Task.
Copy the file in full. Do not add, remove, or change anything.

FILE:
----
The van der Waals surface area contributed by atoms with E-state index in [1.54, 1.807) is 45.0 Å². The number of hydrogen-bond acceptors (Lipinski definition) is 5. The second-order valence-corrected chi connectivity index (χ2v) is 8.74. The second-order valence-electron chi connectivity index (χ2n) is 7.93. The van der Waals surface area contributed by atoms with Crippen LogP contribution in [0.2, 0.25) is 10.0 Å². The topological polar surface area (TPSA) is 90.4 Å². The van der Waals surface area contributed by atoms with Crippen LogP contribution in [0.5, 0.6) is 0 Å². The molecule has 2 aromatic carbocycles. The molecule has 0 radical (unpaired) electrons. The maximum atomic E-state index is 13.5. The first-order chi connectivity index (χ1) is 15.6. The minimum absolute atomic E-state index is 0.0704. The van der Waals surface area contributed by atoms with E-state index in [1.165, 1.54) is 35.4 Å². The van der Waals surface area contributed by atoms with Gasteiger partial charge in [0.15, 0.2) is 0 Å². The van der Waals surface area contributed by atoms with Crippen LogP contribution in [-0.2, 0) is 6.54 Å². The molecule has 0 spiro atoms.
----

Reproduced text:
The van der Waals surface area contributed by atoms with E-state index in [1.54, 1.807) is 45.0 Å². The number of hydrogen-bond acceptors (Lipinski definition) is 5. The second-order valence-corrected chi connectivity index (χ2v) is 8.74. The second-order valence-electron chi connectivity index (χ2n) is 7.93. The van der Waals surface area contributed by atoms with Crippen LogP contribution in [0.2, 0.25) is 10.0 Å². The topological polar surface area (TPSA) is 90.4 Å². The van der Waals surface area contributed by atoms with Crippen LogP contribution in [0.5, 0.6) is 0 Å². The molecule has 2 aromatic carbocycles. The molecule has 0 radical (unpaired) electrons. The maximum atomic E-state index is 13.5. The first-order chi connectivity index (χ1) is 15.6. The minimum absolute atomic E-state index is 0.0704. The van der Waals surface area contributed by atoms with E-state index in [1.165, 1.54) is 35.4 Å². The van der Waals surface area contributed by atoms with Gasteiger partial charge in [0.15, 0.2) is 0 Å². The van der Waals surface area contributed by atoms with Crippen LogP contribution in [-0.2, 0) is 6.54 Å². The molecule has 0 spiro atoms.